One of the laptop component developments we've been most eager to see hit the market has been Intel's new ultralow voltage CPUs. Dubbed CULV (for Consumer Ultra-Low Voltage), this new line is differentiated from the classic ULV chips by lower prices, clearly aimed at consumers looking to step up from an Atom Netbook CPU.
The $799 MSI X340 is the first laptop we've reviewed with the single-core SU3500 processor, and it seems like an excellent test case--a superslim 13-inch that reminds us of much more expensive systems such as the Dell Adamo or MacBook Air, albeit with a much more plastic feel.
At the same time, the X340 ends up in the same murky middle ground as systems with AMD's new Neo processor that are aimed at Netbook users who want to trade up to a bit more power for a bit more money, but without buying a standard sub-$1,000 Intel Core 2 Duo mainstream laptop, or Apple's $999 basic 13-inch MacBook. We've never met anyone who admitted being part of this highly specific target demographic.
But while the X340's price may seem excessive viewed through the prism of low-power 11- and 12-inch Netbooks, it seems much more reasonable when compared with traditional ultraportable systems or the aforementioned slim 13-inch models, which can cost $1,500 to $2,000 or more.
|Price as reviewed / Starting price||$799|
|Processor||1.4GHz Intel Core 2 Solo SU3500|
|Memory||2GB, 800MHz DDR2|
|Hard drive||320GB 5,400rpm|
|Chipset||Mobile Intel GM45 Express|
|Graphics||Intel GMA 4500MHD (integrated)|
|Operating System||Windows Vista Premium|
|Dimensions (WD)||13 inches wide by 8.8 inches deep|
|Screen size (diagonal)||13.4 inches|
|System weight / Weight with AC adapter||2.9/3.6 pounds|
|Category||Thin and light|
The MSI X340 scores points for feeling much lighter than it looks like it should. It's also among the slimmer 13-inch systems we've seen, matching up nicely with the MacBook Air and Dell Adamo. The somewhat schizophrenic chassis mars the look a little, with a glossy black lid and screen bezel, but a matte black keyboard tray and wrist rest.
The large flat-key keyboard is similar to what you'd find on an Apple or Sony laptop, and is well laid out, with the exception of a shortened right shift key and a shortened backspace key, which made it far too easy to hit the "Home" key just to its right. Our main complaint was that the keyboard flexed a great deal while typing, making the entire system feel flimsy.
The large, indented touch pad gave us plenty of room to mouse, but we'd prefer separate left and right mouse buttons, rather than the one long rocker-style button included here. The F5 key is also labeled "Eco," and using it with the Fn function key cycles through several screen brightness presets, including a very dim "turbo battery" mode.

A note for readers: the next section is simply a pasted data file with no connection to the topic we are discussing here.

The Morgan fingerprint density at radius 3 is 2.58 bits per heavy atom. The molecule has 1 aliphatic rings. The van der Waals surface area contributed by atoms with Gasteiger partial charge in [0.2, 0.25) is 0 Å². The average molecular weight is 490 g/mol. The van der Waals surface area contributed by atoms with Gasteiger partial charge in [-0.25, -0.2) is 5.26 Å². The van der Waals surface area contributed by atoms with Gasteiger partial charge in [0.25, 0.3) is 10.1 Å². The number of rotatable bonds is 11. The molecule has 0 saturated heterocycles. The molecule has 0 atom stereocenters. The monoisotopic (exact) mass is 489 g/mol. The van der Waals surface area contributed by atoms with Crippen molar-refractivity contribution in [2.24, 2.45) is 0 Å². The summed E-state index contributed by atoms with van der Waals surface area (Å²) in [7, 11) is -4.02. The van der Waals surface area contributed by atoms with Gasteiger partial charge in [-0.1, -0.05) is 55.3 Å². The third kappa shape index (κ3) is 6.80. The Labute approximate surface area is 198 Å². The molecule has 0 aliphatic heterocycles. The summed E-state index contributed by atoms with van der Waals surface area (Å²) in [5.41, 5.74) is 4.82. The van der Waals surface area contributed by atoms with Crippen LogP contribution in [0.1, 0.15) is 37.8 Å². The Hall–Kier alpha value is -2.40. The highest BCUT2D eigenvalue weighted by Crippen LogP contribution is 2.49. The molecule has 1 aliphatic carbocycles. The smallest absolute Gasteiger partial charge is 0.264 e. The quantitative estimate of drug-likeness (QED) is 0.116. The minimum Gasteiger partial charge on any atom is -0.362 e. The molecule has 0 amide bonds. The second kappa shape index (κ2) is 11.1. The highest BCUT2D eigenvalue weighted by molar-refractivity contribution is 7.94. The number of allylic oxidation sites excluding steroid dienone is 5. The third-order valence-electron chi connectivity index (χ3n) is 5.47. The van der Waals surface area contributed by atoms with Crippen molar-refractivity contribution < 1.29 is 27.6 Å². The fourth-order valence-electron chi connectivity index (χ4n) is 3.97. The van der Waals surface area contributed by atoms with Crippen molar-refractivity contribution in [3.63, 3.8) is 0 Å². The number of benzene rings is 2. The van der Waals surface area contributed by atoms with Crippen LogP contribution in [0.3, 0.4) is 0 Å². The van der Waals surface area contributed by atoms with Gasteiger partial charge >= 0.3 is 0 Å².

The 13.4-inch display has a 1,366x768-pixel native resolution, standard for a 16:9 display this size. While it lacks the clean-looking edge-to-glass of more expensive 13-inch systems, this display was clear and bright, and not excessively glossy.
|MSI X340||Average for category [thin-and-light]|
|Video||VGA-out, HDMI||VGA, mini-HDMI or Mini-DVI|
|Audio||Stereo speakers, headphone/microphone jacks||Stereo speakers, headphone/microphone jacks|
|Data||3 USB 2.0, SD card reader||3 USB 2.0, mini-FireWire, SD card reader|
|Networking||Ethernet, 802.11 b/g/n Wi-Fi, Bluetooth,||Ethernet, 802.11 b/g/n Wi-Fi, Bluetooth, optional WWAN|
|Optical drive||None||DVD burner|
While a superportable system such as this may cry out for an optional mobile broadband connection, at least you get 802.11n Wi-Fi and Bluetooth, plus three USB ports for plugging in an external 3G dongle. The lack of an optical drive seems standard for a superslim 13-inch laptop, although both Dell and Apple offer specially designed external optical drives for their similar 13-inch models.
The X340 is especially notable for being one of the first laptops to incorporate Intel's CULV single-core 1.4GHz SU3500 CPU. As a step up from the Atom and a cheaper alternative to Intel's previous dual-core ULV processors, we were both impressed and disappointed in the MSI X340's performance. In our multitasking test, the X340 faired about as well as a cheaper Netbook, owing to the SU3500's single-core nature. However, in single applications, such as Photoshop or iTunes, the system was much faster than Atom-powered Netbooks. In either case, a standard Core 2 Duo mainstream laptop will offer significantly better performance. Anecdotally, it's worth noting that the system ran Windows Vista well, with no slowdown or stuttering during normal use.